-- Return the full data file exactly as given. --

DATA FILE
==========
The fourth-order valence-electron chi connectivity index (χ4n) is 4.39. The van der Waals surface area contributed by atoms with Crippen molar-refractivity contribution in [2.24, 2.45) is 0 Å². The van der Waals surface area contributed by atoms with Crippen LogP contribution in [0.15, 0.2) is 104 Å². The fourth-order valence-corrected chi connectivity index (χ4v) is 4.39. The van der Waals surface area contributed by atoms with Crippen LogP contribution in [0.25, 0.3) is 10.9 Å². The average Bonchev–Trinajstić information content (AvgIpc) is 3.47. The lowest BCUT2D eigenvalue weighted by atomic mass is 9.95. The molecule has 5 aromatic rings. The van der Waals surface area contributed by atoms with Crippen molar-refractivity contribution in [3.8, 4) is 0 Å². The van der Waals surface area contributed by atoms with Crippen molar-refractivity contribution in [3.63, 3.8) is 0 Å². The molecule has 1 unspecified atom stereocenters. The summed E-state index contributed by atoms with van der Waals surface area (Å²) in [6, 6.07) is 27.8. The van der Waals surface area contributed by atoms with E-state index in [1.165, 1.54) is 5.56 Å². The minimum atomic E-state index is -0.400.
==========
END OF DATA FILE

The fourth-order valence-electron chi connectivity index (χ4n) is 4.39. The van der Waals surface area contributed by atoms with Crippen molar-refractivity contribution in [2.24, 2.45) is 0 Å². The van der Waals surface area contributed by atoms with Crippen LogP contribution in [0.15, 0.2) is 104 Å². The fourth-order valence-corrected chi connectivity index (χ4v) is 4.39. The van der Waals surface area contributed by atoms with Crippen LogP contribution in [0.25, 0.3) is 10.9 Å². The average Bonchev–Trinajstić information content (AvgIpc) is 3.47. The lowest BCUT2D eigenvalue weighted by atomic mass is 9.95. The molecule has 5 aromatic rings. The van der Waals surface area contributed by atoms with Crippen molar-refractivity contribution in [3.8, 4) is 0 Å². The van der Waals surface area contributed by atoms with Crippen molar-refractivity contribution in [3.63, 3.8) is 0 Å². The molecule has 1 unspecified atom stereocenters. The summed E-state index contributed by atoms with van der Waals surface area (Å²) in [6, 6.07) is 27.8. The van der Waals surface area contributed by atoms with E-state index in [1.165, 1.54) is 5.56 Å². The minimum atomic E-state index is -0.400.